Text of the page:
If you've missed a few things, missed an entry and are confused, ask me anything. Even something EXTREMELY basic, like where I live! I'm not allowed to get even slightly irritated at any of the questions - we've all missed things before.
Current Mood: the washing machine is fixed
Wait, you live in the UK?
Anyway, a serious reply:
2) Compulsory voting in the UK would be tremendous particularly if None Of The Above were to outpoll the existing parties.
I foresee the mass exodus of libertarians from the US to the UK.
For now, but not necessarily forever. If a good opportunity came up then I'd certainly consider it; in years to come, Meg and I may well be more proactive about looking for opportunities.
Sorry to hear you are I11, i|| or whatever. Perhaps this explains why I've been unsuccesful calling you of late.
Possible Reason to be Cheerful - Mind Games magazine launches next month. I've contributed to the launch issue and it's shaping up to be very tasty. Mixture of novel puzzles, Japanese classics, think pieces and general brain games news. Full colour too. Possibly the nearest thing this country will ever get to a version of Games magazine.
Bit more info here and on related Googles:http://www.brandrepublic.com/bulletins/br/article/554379/bbc-enters-puzzle-market-mind-games-launch/
Last time I went shopping I saw a 30-foot high model elephant walking through Piccadilly Circus. Hurrah for large things in shopping malls.
Later that day, in the Tro***ero Centre me and Sophie played a very jolly giant multi-player arcade quiz game, quite realistic to being on a TV game show. 5 questions for your 50p throw, with 15 prize tickets added to the prize pool per player. There are six podia, and each question has A, B, C answers and you press satisfyingly oversized buttons to make your choice. Ties are split on total response time. The questions - which appear on a big projection screen in front of you - ranged from obvious to satifyingly "tricky but gettable".
The dynamics of playing the game as if it were a game show worked well - some people panicked and made bad choices quickly, rather than making sure of the question (you're given up to 20 seconds to think about it if you want). I think I scored 3, 4, 5, 5 on the matches I played in but had to think about quite a few of them. Only some typos and glitches in the questions and not much visual interest (e.g. no picture questions) disappointed. Also the unnecessary Wheel of Fortune category wheel before each question slowed down gameplay unnecessarily. All in all, a good 8/10 from me.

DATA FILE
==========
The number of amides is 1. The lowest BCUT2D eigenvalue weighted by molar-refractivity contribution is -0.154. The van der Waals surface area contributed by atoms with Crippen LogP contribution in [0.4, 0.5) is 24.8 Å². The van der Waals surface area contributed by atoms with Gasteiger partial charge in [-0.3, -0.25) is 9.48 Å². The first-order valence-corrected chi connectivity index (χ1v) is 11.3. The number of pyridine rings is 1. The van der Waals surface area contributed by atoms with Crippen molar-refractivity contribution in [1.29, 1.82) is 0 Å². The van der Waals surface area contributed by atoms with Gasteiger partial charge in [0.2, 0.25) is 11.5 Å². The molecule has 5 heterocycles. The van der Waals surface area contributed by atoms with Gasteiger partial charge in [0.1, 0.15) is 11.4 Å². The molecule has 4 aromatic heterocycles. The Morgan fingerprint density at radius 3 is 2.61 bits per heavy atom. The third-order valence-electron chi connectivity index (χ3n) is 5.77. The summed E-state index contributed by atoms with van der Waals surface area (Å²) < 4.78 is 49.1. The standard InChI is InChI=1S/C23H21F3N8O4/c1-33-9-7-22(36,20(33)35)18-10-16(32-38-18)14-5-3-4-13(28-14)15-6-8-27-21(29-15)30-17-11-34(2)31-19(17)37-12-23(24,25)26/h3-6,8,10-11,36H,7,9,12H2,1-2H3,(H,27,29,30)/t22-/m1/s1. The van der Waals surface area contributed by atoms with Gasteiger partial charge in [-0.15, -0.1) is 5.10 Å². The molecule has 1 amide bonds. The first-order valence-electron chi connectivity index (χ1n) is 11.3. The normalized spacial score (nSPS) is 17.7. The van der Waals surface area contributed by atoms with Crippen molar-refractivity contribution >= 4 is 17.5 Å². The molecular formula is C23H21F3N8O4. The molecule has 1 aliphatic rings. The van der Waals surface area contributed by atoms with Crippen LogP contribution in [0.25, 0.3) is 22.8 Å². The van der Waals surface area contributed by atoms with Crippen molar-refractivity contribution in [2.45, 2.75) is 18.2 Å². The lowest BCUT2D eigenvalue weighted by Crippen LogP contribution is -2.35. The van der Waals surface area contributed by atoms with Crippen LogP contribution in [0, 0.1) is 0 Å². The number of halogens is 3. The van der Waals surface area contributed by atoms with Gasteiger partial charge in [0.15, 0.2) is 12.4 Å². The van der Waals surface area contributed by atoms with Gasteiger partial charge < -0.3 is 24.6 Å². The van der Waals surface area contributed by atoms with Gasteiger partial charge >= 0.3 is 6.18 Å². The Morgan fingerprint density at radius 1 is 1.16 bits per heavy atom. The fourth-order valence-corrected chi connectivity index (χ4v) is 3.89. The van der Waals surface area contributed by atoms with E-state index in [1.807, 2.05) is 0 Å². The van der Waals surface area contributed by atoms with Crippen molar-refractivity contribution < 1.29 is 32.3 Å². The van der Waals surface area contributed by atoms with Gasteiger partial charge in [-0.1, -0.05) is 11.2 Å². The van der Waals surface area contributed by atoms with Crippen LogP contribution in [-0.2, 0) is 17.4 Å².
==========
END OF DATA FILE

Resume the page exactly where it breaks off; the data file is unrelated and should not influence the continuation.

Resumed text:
I encountered said Super Trivia machine at the Dave and Buster's in Duluth
, as discussed. (Indeed, as commented upon by your good self.) Meg has me going to arcades in search of skee-ball; the scary things are still there, but they're less scary when I'm with her. The Namco Station at London's County Hall has skee-ball, by the way, but not Super Trivia. (Even the skee-ball is a bit knackered; there were at least a couple of occasions where it mysteriously deducted a ball which hadn't been thrown. Perhaps we were going too slowly, or something.)
Illness: well, I do normally split my time between 12A and Dad's house at 42, but Dad has kindly been looking after me more than usual, which would make me harder to encounter. :-) 'Twould be good to speak to you; I had mail from the person doing PR for the Mind Games mag launch, in the context of the MSO, so I was going to tell you about it if you didn't already know. Perhaps I might be able to sell something to them?
|Date:||May 10th, 2006 02:08 pm (UTC)|| |
Haha, yes, I was just thinking that the said trivia game sounded like the one at the Dave and Buster's in Austin
. I'd entirely forgotten about that write-up of yours when we went there. The 8-player Daytona USA was one of smallclanger
's favourites. Sadly we didn't discover a magic skee-ball, though the roulette machine was slightly magic in that a couple of times it didn't seem to let us bet after swiping the card, but a few minutes later we discovered a couple of stations on the other side of the wheel that had an unused credit each (and they both won for us).
More of a whoosh chugga whirr washing machine, but if it's working, I'm smiling.
I'm trying it out now and... well, not holding my breath, but definitely hoping.
I hope it's nothing serious. Are you planning on going to a doctor to have it checked? Hope you feel better.
How would they accomplish that? Would they fine/imprison people who have no money and didn't have time to vote while begging for change? Maybe they should take the Prime Minister's (and his cabinet's - adding - and all the Royal Family's) salaries, combine them, split them into equal parts for each eligible voter in Great Britain and, in a reverse of the poll tax, give a poll rebate where each person is PAID to go down and vote. Now, there's an incentive. (I enjoy their names: Hain and Hoon. Weren't they an act in the '60's???) LOL
Aren't people who have permanent accounts just naturally better than everybody else??? ;)
Compulsory voting: the Australian model
seems to work well enough. Admittedly the fine is pretty token - this article
suggests A$40 and A$100, which is not much in a country where an Internet fridge famously costs A$16,999. Apparently it may not always be collected, too, though it works to generate a turhout in the mid-'90s.
Other people have suggested payment for voting. Probably hard to implement in practice and hard to communicate that the practice is not linked with any one particular party, but a nice idea all the same.